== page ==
Look, Ed, you're not talking someone through an emergency tracheotomy over the phone here. You're blogging. You're offering your personal views on political issues. You're one of ten thousand voices of varying volumes and varying quality doing so, in an environment that remains dominated by lolcats and spam about Paris Hilton's vagina. I can see calling Jenny McCarthy an irresponsible blogger if she blogged about how people should avoid vaccinating their kids. If my co-blogger Ezra joins some local revolutionary collective and starts posting bomb recipes with sloppy English-to-metric measurements, that would be irresponsible blogging. If Patrick starts telling people to eat jars of mayonnaise that have been left out in the sun because that's what the Tarheels do, that would be irresponsible blogging. But if someone talks shit about you because they think your political views are poorly thought out, disingenuous, or offensive, that is not "irresponsible blogging" unless you are monumentally self-involved and self-important. That's the internet. The body politic will suffer no perceptible wound because someone has dissed Ed Whelan anonymously.
Whelan disagrees. He poses, as if by outing a critic he has put a mad dog down in the street for the good of the community. This is insufferable hubris, frankly. It also strikes me as petty and small. Identifying Pubius by name does nothing to rebut Publius' arguments, to the extent he has any. It only serves to lash out in anger at the source of the arguments. It's the ultimate ad hominem response.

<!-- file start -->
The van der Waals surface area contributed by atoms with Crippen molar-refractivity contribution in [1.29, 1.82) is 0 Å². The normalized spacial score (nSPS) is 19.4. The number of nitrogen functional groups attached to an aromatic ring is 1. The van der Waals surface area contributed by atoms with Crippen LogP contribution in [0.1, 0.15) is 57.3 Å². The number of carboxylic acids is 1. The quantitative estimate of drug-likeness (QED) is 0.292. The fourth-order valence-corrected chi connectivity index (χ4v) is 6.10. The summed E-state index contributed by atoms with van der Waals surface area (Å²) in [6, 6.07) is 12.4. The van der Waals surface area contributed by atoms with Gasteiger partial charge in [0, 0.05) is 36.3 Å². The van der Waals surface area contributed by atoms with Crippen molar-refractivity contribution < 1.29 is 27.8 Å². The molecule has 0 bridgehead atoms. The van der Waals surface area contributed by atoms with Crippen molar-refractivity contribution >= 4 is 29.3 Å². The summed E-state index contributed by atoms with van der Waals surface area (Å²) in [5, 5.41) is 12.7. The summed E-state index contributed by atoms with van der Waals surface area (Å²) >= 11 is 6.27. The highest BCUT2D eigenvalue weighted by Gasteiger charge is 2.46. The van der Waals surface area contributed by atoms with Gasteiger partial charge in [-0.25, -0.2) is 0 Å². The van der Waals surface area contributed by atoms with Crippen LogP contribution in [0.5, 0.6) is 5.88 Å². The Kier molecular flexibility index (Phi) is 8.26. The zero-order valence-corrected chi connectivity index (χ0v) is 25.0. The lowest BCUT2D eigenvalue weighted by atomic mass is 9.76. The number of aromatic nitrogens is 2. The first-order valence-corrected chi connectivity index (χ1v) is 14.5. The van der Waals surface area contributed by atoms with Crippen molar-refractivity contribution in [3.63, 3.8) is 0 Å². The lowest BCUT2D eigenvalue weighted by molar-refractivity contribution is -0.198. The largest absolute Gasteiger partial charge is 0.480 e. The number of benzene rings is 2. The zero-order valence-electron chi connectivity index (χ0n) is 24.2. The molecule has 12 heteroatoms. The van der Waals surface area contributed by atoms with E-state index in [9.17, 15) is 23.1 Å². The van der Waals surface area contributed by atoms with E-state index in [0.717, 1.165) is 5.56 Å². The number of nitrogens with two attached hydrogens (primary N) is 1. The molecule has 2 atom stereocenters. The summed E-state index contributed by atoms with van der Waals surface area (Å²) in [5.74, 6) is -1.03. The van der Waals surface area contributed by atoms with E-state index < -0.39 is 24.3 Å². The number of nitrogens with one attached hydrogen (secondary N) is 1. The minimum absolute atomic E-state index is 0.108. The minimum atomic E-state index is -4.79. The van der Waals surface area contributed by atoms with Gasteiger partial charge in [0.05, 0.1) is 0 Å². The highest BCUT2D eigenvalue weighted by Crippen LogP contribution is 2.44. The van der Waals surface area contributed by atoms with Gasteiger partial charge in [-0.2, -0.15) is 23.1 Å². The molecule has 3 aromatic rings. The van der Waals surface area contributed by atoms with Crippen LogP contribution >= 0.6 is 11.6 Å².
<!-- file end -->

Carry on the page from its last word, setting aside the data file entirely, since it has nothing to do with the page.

Based on the reception so far, I suspect that Ed Whelan will carry this incident as an asterisk by his name for the foreseeable future — at least in the environment in which he writes.
Others who have written about this, and whose writing I have found useful, even if I have not agreed with it, listed in the order they are in my cache: Scott Greenfield, Jesse Taylor, John Amato, Eugene Volokh, Jonathan Adler, Ron Coleman, Will at League of Ordinary Gentlemen, Walter Olson, Michael Krauss, Mark Thompson.
Last 5 posts by Ken White
- Gawker, Money, Speech, And Justice - August 18th, 2016
- Lawsplainer: No, Donald Trump's "Second Amendment" Comment Isn't Criminal - August 9th, 2016
- Why Openness About Mental Illness is Worth The Effort And Discomfort - August 9th, 2016
- A Rare Federal Indictment For Online Threats Against Game Industry - July 28th, 2016
- John Hinckley, Jr. and the Rule of Law - July 27th, 2016